Lewis is feeling much better now. “In reality, his health is better now than it’s been in the past five or six years,” says Judith. Lewis no longer needs additional oxygen, like he did for three years. He doesn’t take any pain medication, just the occasional Advil or Tylenol. The stress of the weekend recording in Nashville gave Lewis a major headache, Judith says, which took a toll: “His emotions are 100 times the average person, what he feels, because he’s a genius,” she says. “And it intensifies his emotions.”
After his successful return to the studio, Lewis has a new goal on his mind. He wants to be inducted into the Country Music Hall of Fame, which usually announces its inductees in March. Beginning with his 1969 album Another Place, Another Time, Lewis scored nearly two dozen Top 10 country hits, including “What Made Milwaukee Famous (Has Made a Loser Out of Me).” Four of those hits went to Number One, and he placed high on Rolling Stone’s 100 Greatest Country Singers of All Time. Still, he has yet to be inducted into the Country Music Hall of Fame. “I’d like that to happen,” Lewis says. “I don’t know any reason why not. You couldn’t be any more country than I am.”
As far as Lewis is concerned, “I think I’ve always been a country artist,” he says. “‘Whole Lotta Shakin’ Goin’ On’ was Number One in country. So was ‘Great Balls of Fire.'”
One reason Lewis isn’t already in the Hall of Fame may be his reluctance to play by Nashville’s rules. There’s one legendary story about the time he played the Grand Ole Opry in 1973. Rather than sticking to country songs, he played a fiery set of his rock & roll hits, and blasted well past his time limit. Lewis laughs at that memory today: “I went on and they introduced me and I don’t know who done it but I went ahead and played 56 minutes. They kept trying to get me off the stage and I didn’t pay any attention to ’em.” According to some reports, Lewis also cursed on the air, calling himself a “rock & rollin’, country-and-western, rhythm-and-blues-singin’ motherfucker.” But Lewis doubts this: “I could have; I was pretty wild back in the day. I doubt I said that, though. That don’t sound like me.” (His team says he said “mother lover.”)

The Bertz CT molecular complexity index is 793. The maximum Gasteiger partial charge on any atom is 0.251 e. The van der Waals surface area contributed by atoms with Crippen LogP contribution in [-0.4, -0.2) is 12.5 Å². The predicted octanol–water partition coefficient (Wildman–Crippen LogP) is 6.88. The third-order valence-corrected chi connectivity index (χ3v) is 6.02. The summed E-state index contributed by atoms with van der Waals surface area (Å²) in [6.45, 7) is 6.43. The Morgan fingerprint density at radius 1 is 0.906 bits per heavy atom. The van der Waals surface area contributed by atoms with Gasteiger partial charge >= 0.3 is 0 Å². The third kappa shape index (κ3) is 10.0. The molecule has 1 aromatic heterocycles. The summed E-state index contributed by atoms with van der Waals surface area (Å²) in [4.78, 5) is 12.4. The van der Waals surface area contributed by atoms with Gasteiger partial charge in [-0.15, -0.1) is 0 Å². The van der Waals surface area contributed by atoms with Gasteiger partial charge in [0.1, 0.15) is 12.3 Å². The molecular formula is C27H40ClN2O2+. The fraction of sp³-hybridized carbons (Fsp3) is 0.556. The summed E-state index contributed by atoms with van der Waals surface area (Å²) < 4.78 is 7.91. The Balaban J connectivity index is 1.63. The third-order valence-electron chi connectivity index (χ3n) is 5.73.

These days, Lewis spends most of his time at home with his wife, taking it easy. “Oh, I mostly just lay around and rest, and watch old TV, and do my exercising and things I have to do,” he says. Sometimes, he’ll call Little Richard, one of the only other rock & roll innovators left. “Oh, I talk with Richard occasionally,” Lewis says. “We talk about old times, and good times, and what’s going on in our health. He’s a good friend of mine.”
Since Lewis lives near Memphis, occasionally he’ll ride past Sun Records Studio, where he, Sam Phillips, Elvis Presley, Johnny Cash, Carl Perkins, and others started a musical revolution that still echoes through the culture today. “I go by there sometimes,” Lewis says. What goes through his mind? “Precious memories,” he says.
Lewis’ stroke last year forced him to cancel a world tour that included major shows like the New Orleans Jazz Fest. Lewis hopes to perform again one day. “We’re thinking about it,” he says. “Whether it’ll come off or not, I don’t know.” But for now, he’s grateful to simply be playing again. “It feels like I’m home,” he says.